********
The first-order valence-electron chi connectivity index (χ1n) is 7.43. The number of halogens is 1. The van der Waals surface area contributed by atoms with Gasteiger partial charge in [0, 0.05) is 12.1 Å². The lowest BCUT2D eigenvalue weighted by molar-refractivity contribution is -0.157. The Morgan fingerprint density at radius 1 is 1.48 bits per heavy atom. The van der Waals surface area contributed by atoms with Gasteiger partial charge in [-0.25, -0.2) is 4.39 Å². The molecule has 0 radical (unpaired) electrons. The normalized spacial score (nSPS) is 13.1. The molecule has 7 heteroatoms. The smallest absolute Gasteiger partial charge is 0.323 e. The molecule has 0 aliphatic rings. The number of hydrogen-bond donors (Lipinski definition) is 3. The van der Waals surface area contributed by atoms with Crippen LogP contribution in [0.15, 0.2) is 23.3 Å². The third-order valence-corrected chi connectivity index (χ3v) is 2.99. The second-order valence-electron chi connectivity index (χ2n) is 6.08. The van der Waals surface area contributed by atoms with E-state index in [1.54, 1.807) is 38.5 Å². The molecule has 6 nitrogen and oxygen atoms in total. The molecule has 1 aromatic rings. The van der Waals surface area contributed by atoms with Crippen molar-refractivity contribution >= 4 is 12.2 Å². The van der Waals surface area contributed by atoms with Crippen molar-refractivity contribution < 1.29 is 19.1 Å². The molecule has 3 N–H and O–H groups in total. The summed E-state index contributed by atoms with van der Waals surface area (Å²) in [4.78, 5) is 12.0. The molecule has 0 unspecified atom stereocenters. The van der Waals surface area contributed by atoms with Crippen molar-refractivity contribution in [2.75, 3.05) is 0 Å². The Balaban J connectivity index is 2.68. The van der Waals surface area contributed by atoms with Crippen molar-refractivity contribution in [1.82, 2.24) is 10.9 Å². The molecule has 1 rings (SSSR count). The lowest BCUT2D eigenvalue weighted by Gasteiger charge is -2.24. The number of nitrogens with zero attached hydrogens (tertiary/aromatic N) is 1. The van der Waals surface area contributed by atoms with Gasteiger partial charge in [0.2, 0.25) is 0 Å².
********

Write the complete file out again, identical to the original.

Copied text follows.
The first-order valence-electron chi connectivity index (χ1n) is 7.43. The number of halogens is 1. The van der Waals surface area contributed by atoms with Gasteiger partial charge in [0, 0.05) is 12.1 Å². The lowest BCUT2D eigenvalue weighted by molar-refractivity contribution is -0.157. The Morgan fingerprint density at radius 1 is 1.48 bits per heavy atom. The van der Waals surface area contributed by atoms with Gasteiger partial charge in [-0.25, -0.2) is 4.39 Å². The molecule has 0 radical (unpaired) electrons. The normalized spacial score (nSPS) is 13.1. The molecule has 7 heteroatoms. The smallest absolute Gasteiger partial charge is 0.323 e. The molecule has 0 aliphatic rings. The number of hydrogen-bond donors (Lipinski definition) is 3. The van der Waals surface area contributed by atoms with Crippen LogP contribution in [0.15, 0.2) is 23.3 Å². The third-order valence-corrected chi connectivity index (χ3v) is 2.99. The second-order valence-electron chi connectivity index (χ2n) is 6.08. The van der Waals surface area contributed by atoms with E-state index in [1.54, 1.807) is 38.5 Å². The molecule has 6 nitrogen and oxygen atoms in total. The molecule has 1 aromatic rings. The van der Waals surface area contributed by atoms with Crippen molar-refractivity contribution >= 4 is 12.2 Å². The van der Waals surface area contributed by atoms with Crippen molar-refractivity contribution < 1.29 is 19.1 Å². The molecule has 3 N–H and O–H groups in total. The summed E-state index contributed by atoms with van der Waals surface area (Å²) in [4.78, 5) is 12.0. The molecule has 0 unspecified atom stereocenters. The van der Waals surface area contributed by atoms with Crippen molar-refractivity contribution in [2.75, 3.05) is 0 Å². The Balaban J connectivity index is 2.68. The van der Waals surface area contributed by atoms with Crippen molar-refractivity contribution in [1.82, 2.24) is 10.9 Å². The molecule has 1 rings (SSSR count). The lowest BCUT2D eigenvalue weighted by Gasteiger charge is -2.24. The number of nitrogens with zero attached hydrogens (tertiary/aromatic N) is 1. The van der Waals surface area contributed by atoms with Gasteiger partial charge in [0.2, 0.25) is 0 Å².